Spanish property bubble
|This article may be expanded with text translated from the corresponding article in the Spanish Wikipedia. (April 2011)|
The Spanish property bubble refers to the massive growth of real estate prices observed, in various stages, from 1985 up to 2008 in Spain. The housing bubble can be clearly divided in three periods: 1985-1991, in which the price nearly tripled, 1992-1996, in which the price remained somewhat stable, and 1996-2008, in which prices grew astonishingly again. Coinciding with the late 2000s crisis, prices began to fall.
House ownership in Spain is above 80%. The desire to own one's own home was encouraged by governments in the 1960s and 70s, and has thus become part of the Spanish psyche. In addition, tax regulation encourages ownership: 15% of mortgage payments are deductible from personal income taxes. Further, the oldest apartments are controlled by non-inflation-adjusted rent-controls  and eviction is slow, thereby discouraging renting. Banks offered 40-year and, more recently, 50-year mortgages. Unlike Ireland, Spanish labour costs did not track house market rises.
As feared, when the speculative bubble popped Spain became one of the worst affected countries. According to eurostat, over the June 2007-June 2008 period, Spain has been the European country with the sharpest plunge in construction rates. In 2008 new constructions came virtually to a halt, but prices were initially relatively stable with sellers reluctant to offer large discounts. The national average price as of late 2008 was 2,095 euros/m2 Actual sales over the July 2007-June 2008 period were down an average 25.3% (with the lion's share of the loss arguably happening in the 2008 tract of this period). So far, some regions have been more affected than others (Catalonia was ahead in this regard with a 42.2% sales plunge while sparsely populated regions like Extremadura were down a mere 1.7% over the same period).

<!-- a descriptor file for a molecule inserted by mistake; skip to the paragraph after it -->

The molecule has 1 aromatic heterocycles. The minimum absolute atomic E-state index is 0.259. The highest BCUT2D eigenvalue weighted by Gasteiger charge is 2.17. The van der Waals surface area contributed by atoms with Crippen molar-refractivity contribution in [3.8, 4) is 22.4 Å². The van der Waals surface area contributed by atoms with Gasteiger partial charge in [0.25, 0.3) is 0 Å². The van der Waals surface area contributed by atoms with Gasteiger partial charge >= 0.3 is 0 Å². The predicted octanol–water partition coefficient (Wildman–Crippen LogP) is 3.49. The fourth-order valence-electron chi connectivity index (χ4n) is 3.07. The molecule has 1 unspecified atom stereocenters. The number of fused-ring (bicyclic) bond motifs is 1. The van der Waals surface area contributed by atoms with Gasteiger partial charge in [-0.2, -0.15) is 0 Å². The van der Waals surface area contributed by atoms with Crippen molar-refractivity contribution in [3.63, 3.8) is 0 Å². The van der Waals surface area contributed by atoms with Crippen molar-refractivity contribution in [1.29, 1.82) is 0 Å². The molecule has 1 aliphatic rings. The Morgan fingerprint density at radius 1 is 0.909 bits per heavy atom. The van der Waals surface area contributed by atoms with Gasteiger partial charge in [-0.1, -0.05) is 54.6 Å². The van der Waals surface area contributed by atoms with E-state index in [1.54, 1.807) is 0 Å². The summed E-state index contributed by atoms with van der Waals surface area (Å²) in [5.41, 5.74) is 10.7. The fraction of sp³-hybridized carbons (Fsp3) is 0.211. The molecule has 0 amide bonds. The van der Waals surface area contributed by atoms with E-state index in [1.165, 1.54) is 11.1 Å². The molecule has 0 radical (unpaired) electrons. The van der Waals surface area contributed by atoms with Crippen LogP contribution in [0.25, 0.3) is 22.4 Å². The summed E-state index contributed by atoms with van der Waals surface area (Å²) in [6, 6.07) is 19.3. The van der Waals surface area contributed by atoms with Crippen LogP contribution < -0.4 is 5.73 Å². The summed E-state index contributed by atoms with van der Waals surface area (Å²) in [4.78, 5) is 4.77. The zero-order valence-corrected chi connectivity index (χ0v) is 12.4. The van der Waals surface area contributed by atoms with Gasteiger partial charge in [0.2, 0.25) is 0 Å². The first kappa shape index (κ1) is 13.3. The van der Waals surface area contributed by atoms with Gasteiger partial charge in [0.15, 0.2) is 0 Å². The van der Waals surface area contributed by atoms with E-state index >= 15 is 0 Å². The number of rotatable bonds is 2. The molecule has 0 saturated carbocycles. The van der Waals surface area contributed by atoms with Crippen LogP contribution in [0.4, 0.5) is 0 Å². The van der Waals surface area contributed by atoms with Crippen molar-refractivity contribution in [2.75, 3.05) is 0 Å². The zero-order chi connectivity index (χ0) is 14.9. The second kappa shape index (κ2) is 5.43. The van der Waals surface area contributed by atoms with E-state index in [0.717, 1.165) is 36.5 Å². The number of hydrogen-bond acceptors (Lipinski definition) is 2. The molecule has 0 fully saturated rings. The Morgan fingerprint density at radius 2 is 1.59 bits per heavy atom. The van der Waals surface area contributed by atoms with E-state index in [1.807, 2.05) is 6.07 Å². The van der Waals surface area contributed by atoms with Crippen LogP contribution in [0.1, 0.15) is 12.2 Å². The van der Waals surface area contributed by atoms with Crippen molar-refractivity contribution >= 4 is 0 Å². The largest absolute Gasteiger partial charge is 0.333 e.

Unlike much of the United States, Spain does not recognize mortgage loans as nonrecourse debt. Since most foreclosures only accounted for 60% of the loan, those evicted have large debts for property they no longer own.
Prices and number of houses built 
According to the reports of the Bank of Spain, between 1976 and 2003 the price of housing in Spain has doubled in real terms, which means, in nominal terms, a multiplication by 16. Spain was ranked third or fourth among OECD by house prices growth. According to the Bank of Spain, in the period of 1997—2006 the price of housing in Spain had risen about 150% in nominal terms, equivalent to 100% growth in real terms.
Real estate debt 
One of the main effects of this situation is the growth of household debt. Since usually the purchase of housing, whether to live or to invest, is made from mortgage loans, the price increase implies an increase in debt. The indebtedness of the Spanish tripled in less than ten years. In 1986 debt represented a 34% of disposable income, in 1997 it rose to 52%, and in 2005 it came to 105%. In 2006 a quarter of the population was indebted with maturies of more than 15 years. From 1990 to 2004, the average length of mortgages increased from 12 to 25 years. The Bank of Spain reported that household savings in 2006 has been overwhelmed by debt.